The language employed by the liberal left, and more specifically (since the liberal left is itself a broad church) that of the Social Justice Warriors, is increasingly worrying. I am of course talking about such terms as the ‘microtrauma,’ the ‘microaggression,’ and the ‘trigger warnings’.

For those of you unacquainted, the basic definitions of the the terms is as following. A microtrauma is basically a social insult committed by a member of the Privileged Class (in the SJW hierarchy) to a member of the Oppressed Class. An example would be a white person not looking at a black person in a way that might be considered rude.

A microaggression is, similarly, an instance where a white person looks too closely at a black person, in such a way that it may be construed as offensive. And a trigger warning concerns sensitive subjects such as sexual assault, which may unduly distress the students.

If all of this is making you scratch your head, welcome to the club. To understand the kind of censorship the SJWs are proposing, and why it increasingly concerns academics, you need to understand this context. If an SJW sees oppression in the most trivial and harmless of social encounters, what do you think their reaction is to, say, a feminist icon arguing against trans women—let alone a hate preacher?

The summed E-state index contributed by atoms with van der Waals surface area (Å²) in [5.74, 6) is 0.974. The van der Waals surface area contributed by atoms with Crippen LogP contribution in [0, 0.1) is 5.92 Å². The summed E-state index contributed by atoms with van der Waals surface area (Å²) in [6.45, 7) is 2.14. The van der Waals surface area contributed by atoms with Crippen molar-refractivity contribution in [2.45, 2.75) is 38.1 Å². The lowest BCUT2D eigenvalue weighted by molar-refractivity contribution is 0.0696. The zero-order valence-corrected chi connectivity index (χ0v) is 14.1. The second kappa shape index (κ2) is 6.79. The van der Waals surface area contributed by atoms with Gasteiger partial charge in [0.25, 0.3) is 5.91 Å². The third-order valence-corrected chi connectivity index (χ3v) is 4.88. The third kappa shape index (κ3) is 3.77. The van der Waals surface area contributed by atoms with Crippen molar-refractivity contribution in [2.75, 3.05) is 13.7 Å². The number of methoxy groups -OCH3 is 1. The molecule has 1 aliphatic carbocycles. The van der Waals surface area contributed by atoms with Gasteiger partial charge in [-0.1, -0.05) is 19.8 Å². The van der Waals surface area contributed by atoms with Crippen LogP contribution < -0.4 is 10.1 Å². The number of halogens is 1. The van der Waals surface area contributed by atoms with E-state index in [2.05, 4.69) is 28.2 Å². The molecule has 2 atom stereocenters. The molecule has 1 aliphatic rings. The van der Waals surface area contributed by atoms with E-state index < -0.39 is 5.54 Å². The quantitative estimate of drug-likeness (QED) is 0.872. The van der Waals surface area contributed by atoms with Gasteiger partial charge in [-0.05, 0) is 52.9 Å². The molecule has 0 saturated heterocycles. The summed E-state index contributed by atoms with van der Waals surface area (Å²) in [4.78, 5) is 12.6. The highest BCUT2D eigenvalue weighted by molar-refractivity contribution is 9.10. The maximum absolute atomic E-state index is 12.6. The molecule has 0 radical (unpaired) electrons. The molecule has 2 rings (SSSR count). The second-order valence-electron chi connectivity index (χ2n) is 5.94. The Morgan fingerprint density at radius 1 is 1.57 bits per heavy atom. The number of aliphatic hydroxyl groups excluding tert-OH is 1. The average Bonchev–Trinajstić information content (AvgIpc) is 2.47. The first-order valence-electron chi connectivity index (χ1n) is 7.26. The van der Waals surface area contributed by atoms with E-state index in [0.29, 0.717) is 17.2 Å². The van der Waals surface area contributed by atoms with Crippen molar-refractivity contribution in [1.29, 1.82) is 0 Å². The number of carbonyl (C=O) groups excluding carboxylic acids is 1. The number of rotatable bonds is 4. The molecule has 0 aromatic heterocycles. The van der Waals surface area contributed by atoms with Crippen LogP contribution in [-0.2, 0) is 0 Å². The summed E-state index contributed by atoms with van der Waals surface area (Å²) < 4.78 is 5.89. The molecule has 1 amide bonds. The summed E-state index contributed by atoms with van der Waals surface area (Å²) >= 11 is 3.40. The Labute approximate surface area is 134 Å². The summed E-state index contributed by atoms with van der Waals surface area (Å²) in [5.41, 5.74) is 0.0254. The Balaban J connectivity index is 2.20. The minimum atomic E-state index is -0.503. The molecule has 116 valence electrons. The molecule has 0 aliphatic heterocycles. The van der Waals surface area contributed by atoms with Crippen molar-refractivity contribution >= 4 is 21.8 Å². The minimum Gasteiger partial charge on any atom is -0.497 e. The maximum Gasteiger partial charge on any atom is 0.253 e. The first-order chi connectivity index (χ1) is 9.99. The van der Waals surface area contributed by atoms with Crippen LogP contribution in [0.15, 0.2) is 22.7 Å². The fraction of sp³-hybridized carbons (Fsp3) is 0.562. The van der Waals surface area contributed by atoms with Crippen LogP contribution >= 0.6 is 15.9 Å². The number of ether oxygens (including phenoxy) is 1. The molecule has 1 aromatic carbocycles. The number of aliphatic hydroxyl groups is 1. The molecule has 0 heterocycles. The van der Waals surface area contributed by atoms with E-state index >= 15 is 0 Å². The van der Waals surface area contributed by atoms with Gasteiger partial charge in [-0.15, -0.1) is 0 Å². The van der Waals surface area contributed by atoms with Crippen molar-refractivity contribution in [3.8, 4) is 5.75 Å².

So yes: I will re-iterate my original point. We don’t need to give a platform to those who pose a real danger to the safety of our student body. But nor must we dream oppression where there is none; a balance must be struck.

But the Better Argument Will Win!

Finally, I will address the arguments that some of the more radical defenders of free speech provide.

The classic argument is, of course, the following. Provided that free speech is permitted, it is ineluctably the case that the weak arguments shall be dissected, discredited, and displaced by the more convincing arguments.

The theory is wonderful; the reality is not so rosy. The best historical example of this is of course the Holocaust. Hitler’s political narrative did, as historical fact shows, win out. He won two referendums—to extend his power and have Germany leave the League of Nations—with large majorities. His Nationalsozialistische partei was the largest in the Reichstag, having won the 1933 Federal election with 44% of the vote.

To defend themselves against this charge, proponents of the argument above engage in some creative intellectual gymnastics. The reason Hitler won, they say, is because there was no free speech!